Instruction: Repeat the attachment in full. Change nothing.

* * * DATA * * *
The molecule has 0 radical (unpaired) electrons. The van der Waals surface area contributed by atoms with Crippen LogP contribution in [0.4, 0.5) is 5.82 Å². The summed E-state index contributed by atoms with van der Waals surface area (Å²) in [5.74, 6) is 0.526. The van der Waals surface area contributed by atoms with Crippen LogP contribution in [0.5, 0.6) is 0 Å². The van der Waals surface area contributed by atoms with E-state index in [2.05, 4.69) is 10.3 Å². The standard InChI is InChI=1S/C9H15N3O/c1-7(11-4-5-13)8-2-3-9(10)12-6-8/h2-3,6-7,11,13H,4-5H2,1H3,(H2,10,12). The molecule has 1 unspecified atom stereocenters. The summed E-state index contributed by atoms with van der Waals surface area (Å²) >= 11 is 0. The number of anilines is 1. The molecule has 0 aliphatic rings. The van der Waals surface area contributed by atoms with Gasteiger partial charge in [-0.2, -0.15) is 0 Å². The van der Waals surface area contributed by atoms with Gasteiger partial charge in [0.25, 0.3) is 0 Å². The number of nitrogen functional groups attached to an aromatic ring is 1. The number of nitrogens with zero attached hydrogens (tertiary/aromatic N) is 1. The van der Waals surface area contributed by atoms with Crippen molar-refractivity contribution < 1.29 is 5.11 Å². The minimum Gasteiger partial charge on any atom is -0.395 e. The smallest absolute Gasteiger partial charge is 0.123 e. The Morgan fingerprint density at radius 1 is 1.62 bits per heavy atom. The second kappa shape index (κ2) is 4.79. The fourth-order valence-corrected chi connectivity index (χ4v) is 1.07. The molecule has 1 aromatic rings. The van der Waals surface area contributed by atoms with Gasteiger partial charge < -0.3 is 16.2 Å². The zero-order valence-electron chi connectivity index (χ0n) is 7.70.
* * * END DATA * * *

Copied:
The molecule has 0 radical (unpaired) electrons. The van der Waals surface area contributed by atoms with Crippen LogP contribution in [0.4, 0.5) is 5.82 Å². The summed E-state index contributed by atoms with van der Waals surface area (Å²) in [5.74, 6) is 0.526. The van der Waals surface area contributed by atoms with Crippen LogP contribution in [0.5, 0.6) is 0 Å². The van der Waals surface area contributed by atoms with E-state index in [2.05, 4.69) is 10.3 Å². The standard InChI is InChI=1S/C9H15N3O/c1-7(11-4-5-13)8-2-3-9(10)12-6-8/h2-3,6-7,11,13H,4-5H2,1H3,(H2,10,12). The molecule has 1 unspecified atom stereocenters. The summed E-state index contributed by atoms with van der Waals surface area (Å²) >= 11 is 0. The number of anilines is 1. The molecule has 0 aliphatic rings. The van der Waals surface area contributed by atoms with Gasteiger partial charge in [-0.2, -0.15) is 0 Å². The van der Waals surface area contributed by atoms with Gasteiger partial charge in [0.25, 0.3) is 0 Å². The number of nitrogen functional groups attached to an aromatic ring is 1. The number of nitrogens with zero attached hydrogens (tertiary/aromatic N) is 1. The van der Waals surface area contributed by atoms with Crippen molar-refractivity contribution < 1.29 is 5.11 Å². The minimum Gasteiger partial charge on any atom is -0.395 e. The smallest absolute Gasteiger partial charge is 0.123 e. The Morgan fingerprint density at radius 1 is 1.62 bits per heavy atom. The second kappa shape index (κ2) is 4.79. The fourth-order valence-corrected chi connectivity index (χ4v) is 1.07. The molecule has 1 aromatic rings. The van der Waals surface area contributed by atoms with Gasteiger partial charge < -0.3 is 16.2 Å². The zero-order valence-electron chi connectivity index (χ0n) is 7.70.